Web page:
“I have always been drawn to the idea of really sinking my teeth into something specific and becoming an expert in a field.”
What got you started in science?
My parents always encouraged math and science. Then, my next door neighbor, who had a PhD in chemistry, started working for a pharmaceutical company. That was the first time I realized you could do science as a career, not just a doctor, but a scientist.
When I went to college at the University of Michigan, I studied biology and participated in research. I knew I wanted to go to graduate school, but I took a year off to travel and do research before going to MIT for a master’s in environmental engineering. I realized I wanted to get back into microbiology, specifically microbes causing disease.
I went into industry for a little bit. I began working at Amgen in Cambridge, Massachusetts where I worked in drug discovery, primarily antimicrobial, for three years. Then I went to the University of North Carolina for my PhD. There I did research with microbials and antibiotic resistance. I knew I wanted to learn more about computational work and how that might be applied to drug discovery. That brought me to the Institute for Systems Biology.
What are your projects at ISB?
All of my projects relate to studying Mycobacterium tuberculosis and the related organism Mycobacterium smegmatis. M. smegmatis is a model organism for M. tuberculosis that can be studied in BSL2 lab space. They are very different in that M. tuberculosis can cause disease whereas M. smegmatis won’t. They also have very different growth characteristics, one is very slow growing while the other is very fast.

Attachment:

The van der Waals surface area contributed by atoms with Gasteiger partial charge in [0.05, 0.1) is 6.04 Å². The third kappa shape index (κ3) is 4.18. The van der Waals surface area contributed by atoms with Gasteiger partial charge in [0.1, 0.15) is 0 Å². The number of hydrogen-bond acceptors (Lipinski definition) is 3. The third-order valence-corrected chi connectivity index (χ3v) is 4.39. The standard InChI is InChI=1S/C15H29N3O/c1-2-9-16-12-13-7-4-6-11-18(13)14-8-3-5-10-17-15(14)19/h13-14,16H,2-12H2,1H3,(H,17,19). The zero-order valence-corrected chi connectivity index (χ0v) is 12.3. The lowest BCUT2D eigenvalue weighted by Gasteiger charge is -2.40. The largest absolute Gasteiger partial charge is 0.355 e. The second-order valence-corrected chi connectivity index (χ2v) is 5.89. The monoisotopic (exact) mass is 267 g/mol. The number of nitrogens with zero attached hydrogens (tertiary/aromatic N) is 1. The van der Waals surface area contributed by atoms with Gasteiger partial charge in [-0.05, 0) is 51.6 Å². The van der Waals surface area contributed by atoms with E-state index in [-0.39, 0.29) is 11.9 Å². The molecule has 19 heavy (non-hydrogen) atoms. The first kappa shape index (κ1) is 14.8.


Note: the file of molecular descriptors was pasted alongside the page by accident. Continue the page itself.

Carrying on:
We are trying to understand the regulatory systems in both. Specifically we are trying to understand why M. tuberculosis is able to evade drug treatment so well. It takes about six to nine months to treat M. tuberculosis usually using four drugs at a time. That is best case scenario. If you are resistant to the drugs it can take a lot longer. In most cases, the tuberculosis does not clear all the way and becomes latent. It can stay for the rest of your life, and if you ever become immunocompromised it can become active again.
Why did you choose to study infectious diseases?
They just fascinate me. I think it is so interesting how these little microbes can cause such bad diseases. They affect everyone across the globe and socioeconomic classes. Microbes are so tiny, yet they encode such amazing capabilities.
When you were in high school did you envision your life how it is today?
I did not know what research I would be doing, but I have always been drawn to the idea of really sinking my teeth into something specific and becoming an expert in a field.
What is your favorite aspect of career in science?
My favorite part is that it is different everyday. I am never doing the same thing. One day I might be in the lab, or I might be analyzing data, or I might be writing a paper or preparing a presentation. It never gets redundant. To me that is huge, I would struggle facing the same thing every day.
What are you short term vs long term goals?
We are trying to develop a host pathogen regulatory model where we can look at regulation and how that is happening between both the host and the pathogen. It is very hard to get transcriptomes from both because the pathogen has RNA one two hundredth the size of the host if you have a cell of each. We have come up with a method to enrich for the bacterial RNA so that we can do sequencing of both. Then we would be able to make a host pathogen model. The methods are getting there, but actually modeling that has never been done. We at least know how to get the data to do it.
Do you have any advice for students pursuing a career in science?
I think getting any computational skills you can would be good. I feel that is the direction that science is going. Whether you are modeling with algorithms or even using big data, those computational skills will help you work with that. Statistics or biostatistics will help you a lot if you are interested in biology or the sciences. Also, don’t be afraid to try different things and bring in more skills and new ways of thinking.